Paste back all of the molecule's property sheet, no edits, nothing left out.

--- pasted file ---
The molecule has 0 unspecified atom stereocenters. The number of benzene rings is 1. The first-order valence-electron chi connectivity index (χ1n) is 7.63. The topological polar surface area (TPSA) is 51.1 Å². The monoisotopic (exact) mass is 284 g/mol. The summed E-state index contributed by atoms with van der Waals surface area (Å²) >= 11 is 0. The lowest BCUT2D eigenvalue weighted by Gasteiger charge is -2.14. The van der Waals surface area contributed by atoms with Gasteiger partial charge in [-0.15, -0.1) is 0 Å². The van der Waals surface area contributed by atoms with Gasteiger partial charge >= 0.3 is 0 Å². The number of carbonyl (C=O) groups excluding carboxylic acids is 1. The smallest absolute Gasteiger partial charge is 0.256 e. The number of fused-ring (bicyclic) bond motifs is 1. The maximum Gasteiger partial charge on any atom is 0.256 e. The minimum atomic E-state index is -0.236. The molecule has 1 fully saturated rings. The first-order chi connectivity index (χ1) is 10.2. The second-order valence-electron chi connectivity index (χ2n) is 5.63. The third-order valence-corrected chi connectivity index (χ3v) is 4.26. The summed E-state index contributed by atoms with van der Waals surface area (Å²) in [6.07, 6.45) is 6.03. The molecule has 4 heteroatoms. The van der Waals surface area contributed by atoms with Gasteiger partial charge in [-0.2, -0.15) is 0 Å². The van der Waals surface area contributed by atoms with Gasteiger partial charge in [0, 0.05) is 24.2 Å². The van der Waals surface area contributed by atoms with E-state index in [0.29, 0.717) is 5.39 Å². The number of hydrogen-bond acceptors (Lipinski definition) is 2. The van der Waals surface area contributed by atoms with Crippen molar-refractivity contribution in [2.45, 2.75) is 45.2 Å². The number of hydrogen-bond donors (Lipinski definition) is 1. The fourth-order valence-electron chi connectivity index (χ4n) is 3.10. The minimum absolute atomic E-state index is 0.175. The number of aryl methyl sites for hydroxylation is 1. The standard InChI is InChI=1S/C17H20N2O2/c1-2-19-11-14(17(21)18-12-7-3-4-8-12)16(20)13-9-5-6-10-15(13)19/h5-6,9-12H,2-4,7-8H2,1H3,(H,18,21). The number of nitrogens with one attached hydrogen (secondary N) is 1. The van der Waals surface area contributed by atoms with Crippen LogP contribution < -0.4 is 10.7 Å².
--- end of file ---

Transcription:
The molecule has 0 unspecified atom stereocenters. The number of benzene rings is 1. The first-order valence-electron chi connectivity index (χ1n) is 7.63. The topological polar surface area (TPSA) is 51.1 Å². The monoisotopic (exact) mass is 284 g/mol. The summed E-state index contributed by atoms with van der Waals surface area (Å²) >= 11 is 0. The lowest BCUT2D eigenvalue weighted by Gasteiger charge is -2.14. The van der Waals surface area contributed by atoms with Gasteiger partial charge in [-0.15, -0.1) is 0 Å². The van der Waals surface area contributed by atoms with Gasteiger partial charge >= 0.3 is 0 Å². The number of carbonyl (C=O) groups excluding carboxylic acids is 1. The smallest absolute Gasteiger partial charge is 0.256 e. The number of fused-ring (bicyclic) bond motifs is 1. The maximum Gasteiger partial charge on any atom is 0.256 e. The minimum atomic E-state index is -0.236. The molecule has 1 fully saturated rings. The first-order chi connectivity index (χ1) is 10.2. The second-order valence-electron chi connectivity index (χ2n) is 5.63. The third-order valence-corrected chi connectivity index (χ3v) is 4.26. The summed E-state index contributed by atoms with van der Waals surface area (Å²) in [6.07, 6.45) is 6.03. The molecule has 4 heteroatoms. The van der Waals surface area contributed by atoms with Gasteiger partial charge in [-0.2, -0.15) is 0 Å². The van der Waals surface area contributed by atoms with Gasteiger partial charge in [0, 0.05) is 24.2 Å². The van der Waals surface area contributed by atoms with E-state index in [0.29, 0.717) is 5.39 Å². The number of hydrogen-bond acceptors (Lipinski definition) is 2. The van der Waals surface area contributed by atoms with Crippen molar-refractivity contribution in [2.45, 2.75) is 45.2 Å². The number of hydrogen-bond donors (Lipinski definition) is 1. The fourth-order valence-electron chi connectivity index (χ4n) is 3.10. The minimum absolute atomic E-state index is 0.175. The number of aryl methyl sites for hydroxylation is 1. The standard InChI is InChI=1S/C17H20N2O2/c1-2-19-11-14(17(21)18-12-7-3-4-8-12)16(20)13-9-5-6-10-15(13)19/h5-6,9-12H,2-4,7-8H2,1H3,(H,18,21). The number of nitrogens with one attached hydrogen (secondary N) is 1. The van der Waals surface area contributed by atoms with Crippen LogP contribution < -0.4 is 10.7 Å².